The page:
About This Chapter
British Literature for Middle Grades - Chapter Summary
Return to the beginning of Charles Dickens' childhood in England. Find out how his family's financial problems may have influenced his works. The lessons in this chapter show you how some of his earliest works appeared in installments, followed by several novels, before he visited America.
Upon his return to England, Dickens finished writing A Christmas Carol, which was just one of his Christmas novels. Learn why David Copperfield is considered a loosely autobiographical novel and what it may reveal about the man. Find out about Dickens' late-life 'muse' and explore one of his largest literary successes, Great Expectations. The following crucial topics are included in this chapter:
- The environment of Dickens' early life and its possible effects on his writing
- Some of this author's major works and the style in which he wrote
- The wide influences of Dickens' works, abroad and in America
- Plot and main characters of Great Expectations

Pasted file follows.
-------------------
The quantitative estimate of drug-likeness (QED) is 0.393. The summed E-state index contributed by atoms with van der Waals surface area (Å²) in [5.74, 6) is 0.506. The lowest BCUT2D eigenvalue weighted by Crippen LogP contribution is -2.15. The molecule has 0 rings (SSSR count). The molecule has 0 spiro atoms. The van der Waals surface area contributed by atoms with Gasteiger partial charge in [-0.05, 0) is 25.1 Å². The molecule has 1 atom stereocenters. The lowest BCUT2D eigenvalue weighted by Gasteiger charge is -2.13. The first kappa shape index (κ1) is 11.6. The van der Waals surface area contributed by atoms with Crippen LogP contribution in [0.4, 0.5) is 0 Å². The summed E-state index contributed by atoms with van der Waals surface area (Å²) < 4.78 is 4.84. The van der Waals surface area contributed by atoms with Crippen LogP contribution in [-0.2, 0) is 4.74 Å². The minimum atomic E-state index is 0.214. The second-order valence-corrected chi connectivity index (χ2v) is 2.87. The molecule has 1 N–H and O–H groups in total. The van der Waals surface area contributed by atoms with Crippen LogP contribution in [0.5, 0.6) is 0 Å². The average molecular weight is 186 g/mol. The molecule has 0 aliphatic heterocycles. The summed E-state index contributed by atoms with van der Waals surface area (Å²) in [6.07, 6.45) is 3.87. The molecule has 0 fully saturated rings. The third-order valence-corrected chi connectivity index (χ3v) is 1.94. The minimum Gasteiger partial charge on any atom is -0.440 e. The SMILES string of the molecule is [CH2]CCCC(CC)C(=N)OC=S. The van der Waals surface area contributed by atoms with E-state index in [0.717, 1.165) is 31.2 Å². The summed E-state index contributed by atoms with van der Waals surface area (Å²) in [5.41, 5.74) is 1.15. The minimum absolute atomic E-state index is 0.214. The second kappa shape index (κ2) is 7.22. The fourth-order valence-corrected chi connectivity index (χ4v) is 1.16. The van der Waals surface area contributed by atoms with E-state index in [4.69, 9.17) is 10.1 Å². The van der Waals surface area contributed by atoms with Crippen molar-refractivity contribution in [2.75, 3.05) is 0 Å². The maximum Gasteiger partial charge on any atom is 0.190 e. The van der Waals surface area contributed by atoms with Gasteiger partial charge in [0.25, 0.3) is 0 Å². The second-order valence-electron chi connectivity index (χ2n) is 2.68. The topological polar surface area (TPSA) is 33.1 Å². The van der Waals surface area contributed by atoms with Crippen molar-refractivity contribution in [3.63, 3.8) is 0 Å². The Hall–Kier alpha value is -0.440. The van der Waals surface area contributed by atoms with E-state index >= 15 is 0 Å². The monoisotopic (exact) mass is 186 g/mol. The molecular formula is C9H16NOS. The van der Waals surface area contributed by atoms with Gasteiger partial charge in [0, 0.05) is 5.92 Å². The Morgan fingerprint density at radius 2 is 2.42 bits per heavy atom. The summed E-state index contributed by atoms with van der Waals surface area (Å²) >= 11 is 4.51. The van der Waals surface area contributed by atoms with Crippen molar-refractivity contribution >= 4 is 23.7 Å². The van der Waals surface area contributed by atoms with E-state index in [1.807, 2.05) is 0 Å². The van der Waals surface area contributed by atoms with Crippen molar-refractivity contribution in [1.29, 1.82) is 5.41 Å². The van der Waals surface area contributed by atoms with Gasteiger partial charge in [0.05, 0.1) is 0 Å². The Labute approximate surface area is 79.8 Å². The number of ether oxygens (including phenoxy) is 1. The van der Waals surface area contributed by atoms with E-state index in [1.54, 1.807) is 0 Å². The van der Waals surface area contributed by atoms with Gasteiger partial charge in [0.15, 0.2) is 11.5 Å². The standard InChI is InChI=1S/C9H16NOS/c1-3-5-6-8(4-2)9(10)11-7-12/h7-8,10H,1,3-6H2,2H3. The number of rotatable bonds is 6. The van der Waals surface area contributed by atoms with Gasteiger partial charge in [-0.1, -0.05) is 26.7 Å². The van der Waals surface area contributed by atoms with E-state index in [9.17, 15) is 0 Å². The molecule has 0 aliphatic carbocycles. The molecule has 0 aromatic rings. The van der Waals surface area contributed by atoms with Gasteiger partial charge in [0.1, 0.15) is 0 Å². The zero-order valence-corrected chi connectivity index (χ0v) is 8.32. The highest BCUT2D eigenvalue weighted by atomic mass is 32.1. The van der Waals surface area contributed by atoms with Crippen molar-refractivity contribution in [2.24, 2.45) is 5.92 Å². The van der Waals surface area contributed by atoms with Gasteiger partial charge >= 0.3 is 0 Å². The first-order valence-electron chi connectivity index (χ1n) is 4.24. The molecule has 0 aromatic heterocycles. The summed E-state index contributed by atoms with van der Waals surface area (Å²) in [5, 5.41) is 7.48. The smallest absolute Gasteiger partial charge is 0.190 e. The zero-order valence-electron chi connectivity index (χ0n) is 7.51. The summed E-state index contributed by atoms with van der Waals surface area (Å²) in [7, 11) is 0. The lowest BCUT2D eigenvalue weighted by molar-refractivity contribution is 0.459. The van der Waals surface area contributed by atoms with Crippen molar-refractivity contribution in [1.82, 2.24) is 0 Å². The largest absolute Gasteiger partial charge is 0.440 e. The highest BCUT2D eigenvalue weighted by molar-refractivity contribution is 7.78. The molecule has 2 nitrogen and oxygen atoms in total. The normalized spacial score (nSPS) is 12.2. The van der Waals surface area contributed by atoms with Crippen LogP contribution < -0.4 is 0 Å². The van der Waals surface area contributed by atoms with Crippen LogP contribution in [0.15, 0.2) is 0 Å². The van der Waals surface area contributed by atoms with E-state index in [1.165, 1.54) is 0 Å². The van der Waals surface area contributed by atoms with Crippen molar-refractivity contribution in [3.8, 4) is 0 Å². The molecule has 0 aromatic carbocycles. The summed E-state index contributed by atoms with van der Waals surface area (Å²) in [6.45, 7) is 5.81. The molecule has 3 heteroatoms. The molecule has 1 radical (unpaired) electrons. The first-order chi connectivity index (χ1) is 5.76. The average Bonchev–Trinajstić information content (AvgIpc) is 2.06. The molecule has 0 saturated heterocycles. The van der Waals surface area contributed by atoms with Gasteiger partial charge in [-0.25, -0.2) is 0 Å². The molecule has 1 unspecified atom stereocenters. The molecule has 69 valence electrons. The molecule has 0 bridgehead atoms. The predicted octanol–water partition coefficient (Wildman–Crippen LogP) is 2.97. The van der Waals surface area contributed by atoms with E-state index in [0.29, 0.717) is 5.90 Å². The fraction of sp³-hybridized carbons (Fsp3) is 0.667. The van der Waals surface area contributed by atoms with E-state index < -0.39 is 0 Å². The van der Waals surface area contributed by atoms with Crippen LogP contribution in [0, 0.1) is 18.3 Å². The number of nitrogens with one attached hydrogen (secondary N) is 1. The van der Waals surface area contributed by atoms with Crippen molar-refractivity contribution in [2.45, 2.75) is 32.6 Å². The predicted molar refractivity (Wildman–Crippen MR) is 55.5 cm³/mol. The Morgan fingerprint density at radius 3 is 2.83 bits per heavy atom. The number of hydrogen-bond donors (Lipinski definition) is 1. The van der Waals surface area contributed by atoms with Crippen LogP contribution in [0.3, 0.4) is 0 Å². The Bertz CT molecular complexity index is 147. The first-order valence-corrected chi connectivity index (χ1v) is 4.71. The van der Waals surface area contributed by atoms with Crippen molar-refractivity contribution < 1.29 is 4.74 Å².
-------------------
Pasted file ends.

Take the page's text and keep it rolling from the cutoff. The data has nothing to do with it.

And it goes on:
- The theme of social class as presented in Great Expectations
Experienced educators have written and presented these video lessons about Charles Dickens and a selection of his works in an engaging and informative manner. You can take the short quizzes at the end of each video to measure your understanding of the material. If you need to return to a video to check on something, video tags can help you find the correct spot without having to watch the entire lesson again. These lessons also appear in a text format that explains the main terms and concepts.
1. Introduction to Charles Dickens: Works, Style, and Influence
Ebenezer Scrooge. Oliver Twist. Miss Havisham. David Copperfield. These are among literature's most fascinating figures, and they were all created by the same author. Watch this lesson to learn more about one of the English language's greatest authors, Charles Dickens.
2. Dickens' Great Expectations: Plot, Characters, and Social Class
In 'Great Expectations,' young Pip has big dreams and lofty goals. All that's standing in his way is pretty much everyone he meets, as well as himself. Watch this lesson to learn more about this classic Charles Dickens novel.
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